Saturday, 18 April 2015

Chris ƒelling on "Things that happen along the way"

A short list of things (d8 maybe) good, bad, dangerous, or interesting that can happen on the way from point A to point B.

Point A: The half-sunken remains of a great stone wall at the edge of the Great Swamp, on the edges of the civilized world, the protruding towers of which are inhabited by weary elves who stand guard, lighting campfires close up against the crumbled stone parapets at night....

Point B: The slowly, slowly swirling mud sinkholes at the center of the Great Swamp, beneath which are the stony remains of the huge colosseums, amphitheaters and vomitoria of the bygone Age of Marble.


In rough order of proximity from A to B

1.     A tower on the wall, miles high, collapses backwards into the Great Swamp. Plumes of silt and water burst into the air. The stones of the tower float to the surface, conspicuously stable, and lead like stepping stones to a mud hut. Inside are feral young women. They are illiterate but prodigal magicians. They did this. If taught to write - way easier said than done, - their words could be spirit-consuming limited wishes (save or die, cumulative -1d4 penalty each time).
2.     Beneath the wall, behind a cave-in, lies the service tunnel. The service tunnel. You could walk the whole way to the greatest lost coliseum of all, at the heart of the sinkholes. It is dry, which is nice, apart from concerning drips by buttresses of petrified wood. You will need to travel single file if you use it. Alternate entrances appear at five-mile intervals: ladders leading up submerged stone towers, capped with manhole covers.
3.     A particularly dry and hospitable spit of earth is home to the lean-to of Jim the Elf. He works on the wall. He got a bit lost. He has been here for several centuries, living (poorly) off the land. He seems really good-humored about it. He tells dad jokes. If brought back to his post, the party will perhaps learn that Jim is owed several centuries worth of back pay, and maybe a workelves' compensation claim. The present budget of the guard elves' guild probably can't take the hit. The party might be able to get a cut.
4.     Fires burn green here. No reason. Anyone asked about it will have a theory as to why, but they are wrong. All of the theories sound plausible. Even testable.
5.     In the wetter parts of the swamp, Grandmother Catfish takes an interest in your party and your boat, which she will silently follow for uncomfortably long periods of time. Grandmother Catfish is 50 feet long and dead. She is a catfish. She is also a lich, a necromancer of legendary skill and art. She is very eloquent and a gregarious hostess. She will help you breathe and sleep underwater, if you want to crash. Company is very rare and her children, also dead, do not visit. She will feed you real good (think a Game of Thrones-quality banquet, but consisting of Louisianan comfort food) and not even murder you, because she likes company more than she loathes all living things. She wants someone else dead.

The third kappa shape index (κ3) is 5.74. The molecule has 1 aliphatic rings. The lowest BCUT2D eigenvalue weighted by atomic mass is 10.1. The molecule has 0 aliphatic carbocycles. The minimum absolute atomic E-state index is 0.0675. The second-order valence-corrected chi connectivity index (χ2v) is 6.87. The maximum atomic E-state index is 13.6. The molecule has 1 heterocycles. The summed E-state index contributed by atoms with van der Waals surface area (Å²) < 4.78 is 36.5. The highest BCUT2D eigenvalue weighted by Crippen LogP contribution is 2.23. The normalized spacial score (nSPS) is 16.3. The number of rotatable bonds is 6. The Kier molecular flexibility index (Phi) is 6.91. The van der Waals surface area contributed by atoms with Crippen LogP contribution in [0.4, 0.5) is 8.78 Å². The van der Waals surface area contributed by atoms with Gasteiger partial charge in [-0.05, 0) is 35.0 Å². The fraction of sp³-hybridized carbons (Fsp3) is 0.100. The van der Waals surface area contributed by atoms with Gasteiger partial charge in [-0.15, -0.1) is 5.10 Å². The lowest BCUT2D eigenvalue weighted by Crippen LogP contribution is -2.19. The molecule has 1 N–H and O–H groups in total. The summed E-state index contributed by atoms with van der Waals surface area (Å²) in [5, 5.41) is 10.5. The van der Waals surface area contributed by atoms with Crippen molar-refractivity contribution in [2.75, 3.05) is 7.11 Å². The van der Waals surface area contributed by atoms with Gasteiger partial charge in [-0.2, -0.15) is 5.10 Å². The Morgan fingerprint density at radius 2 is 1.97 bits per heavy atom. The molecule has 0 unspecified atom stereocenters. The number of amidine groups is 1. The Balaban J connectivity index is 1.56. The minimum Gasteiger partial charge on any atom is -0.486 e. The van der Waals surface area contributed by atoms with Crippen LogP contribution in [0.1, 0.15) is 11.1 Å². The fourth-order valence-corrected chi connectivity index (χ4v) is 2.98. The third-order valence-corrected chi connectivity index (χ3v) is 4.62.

6.     A rotting bridge perches in the swamp like a pier. It comes from and leads to nowhere. The ghost of a gladiator from the Age of Marble waits, as though for a ride. He can see the road. There is no road anywhere. He insists he can see the road.
7.     No dry or even semisolid land for days. Rafting or boating necessary. Shreds of rock rasp holes in party transportation. Leaks perpetual. Restful sleep impossible on account of need for constant bailing, repairs, despair. Consequences of sleep deprivation (1d6):
1.     Unable to memorize spells in the morning, or memorized spells are different/mistaken.
2.     Exhaustion. No HP recovery from resting.
3.     Equipment sodden and ruined. Lose rations. Leather armour rots. Spellbook pages stick together. Scroll ink runs.
4.     Hallucinations.
5.     Hopeless. -2 to saves.
6.     Hopelessly lost and unaware of it. Going in the wrong direction until some landmark sets you straight.
8.     Aqueducts reach out of the swamp overhead. They are crumbling and precarious, slick with algae. Degenerate orcs cling to their undersides like tree sloths covered in war paint. The war paint is mostly for show, since the sloth-orcs are genuinely pretty slothy, but they have bad attitudes and a lot of stick-to-it-iveness. If the party stays near the aqueducts, the sloth-orcs will slowly, slowly advance towards them overnight, traversing the aqueducts upside-down with spears in their teeth and malice in their eyes. They all want their first kill, which would be the first in the history of sloth-orcdom. If they manage it, the party's survivors will see the coronation of the sloth orc king, He (or she) Who Kills First, who will usher in a new age of slow-moving ambition. They will march the next day for the wall, which they have heard about in legend. They may spare the rest of the party in exchange for their services as guides.

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